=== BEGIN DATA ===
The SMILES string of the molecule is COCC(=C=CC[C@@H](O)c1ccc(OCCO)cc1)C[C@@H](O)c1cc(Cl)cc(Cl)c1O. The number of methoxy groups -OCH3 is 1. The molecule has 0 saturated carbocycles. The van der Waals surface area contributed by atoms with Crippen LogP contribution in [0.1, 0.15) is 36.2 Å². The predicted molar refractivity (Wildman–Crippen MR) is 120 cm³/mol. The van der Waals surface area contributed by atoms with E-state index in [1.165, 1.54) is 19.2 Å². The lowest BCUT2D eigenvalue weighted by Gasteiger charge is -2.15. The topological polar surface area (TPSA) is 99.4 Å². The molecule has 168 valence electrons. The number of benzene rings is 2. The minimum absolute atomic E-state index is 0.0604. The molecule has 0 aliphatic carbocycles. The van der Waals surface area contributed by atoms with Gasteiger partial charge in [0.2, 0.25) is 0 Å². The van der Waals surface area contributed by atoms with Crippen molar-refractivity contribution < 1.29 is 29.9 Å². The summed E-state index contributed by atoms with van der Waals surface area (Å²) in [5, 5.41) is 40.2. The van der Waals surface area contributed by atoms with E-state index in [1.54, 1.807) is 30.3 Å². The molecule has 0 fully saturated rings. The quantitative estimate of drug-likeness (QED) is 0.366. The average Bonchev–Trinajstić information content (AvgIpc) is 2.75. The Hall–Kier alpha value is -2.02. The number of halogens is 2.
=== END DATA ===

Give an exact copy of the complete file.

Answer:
The SMILES string of the molecule is COCC(=C=CC[C@@H](O)c1ccc(OCCO)cc1)C[C@@H](O)c1cc(Cl)cc(Cl)c1O. The number of methoxy groups -OCH3 is 1. The molecule has 0 saturated carbocycles. The van der Waals surface area contributed by atoms with Crippen LogP contribution in [0.1, 0.15) is 36.2 Å². The predicted molar refractivity (Wildman–Crippen MR) is 120 cm³/mol. The van der Waals surface area contributed by atoms with E-state index in [1.165, 1.54) is 19.2 Å². The lowest BCUT2D eigenvalue weighted by Gasteiger charge is -2.15. The topological polar surface area (TPSA) is 99.4 Å². The molecule has 168 valence electrons. The number of benzene rings is 2. The minimum absolute atomic E-state index is 0.0604. The molecule has 0 aliphatic carbocycles. The van der Waals surface area contributed by atoms with Gasteiger partial charge in [0.2, 0.25) is 0 Å². The van der Waals surface area contributed by atoms with Crippen molar-refractivity contribution < 1.29 is 29.9 Å². The summed E-state index contributed by atoms with van der Waals surface area (Å²) in [5, 5.41) is 40.2. The van der Waals surface area contributed by atoms with E-state index in [1.54, 1.807) is 30.3 Å². The molecule has 0 fully saturated rings. The quantitative estimate of drug-likeness (QED) is 0.366. The average Bonchev–Trinajstić information content (AvgIpc) is 2.75. The Hall–Kier alpha value is -2.02. The number of halogens is 2.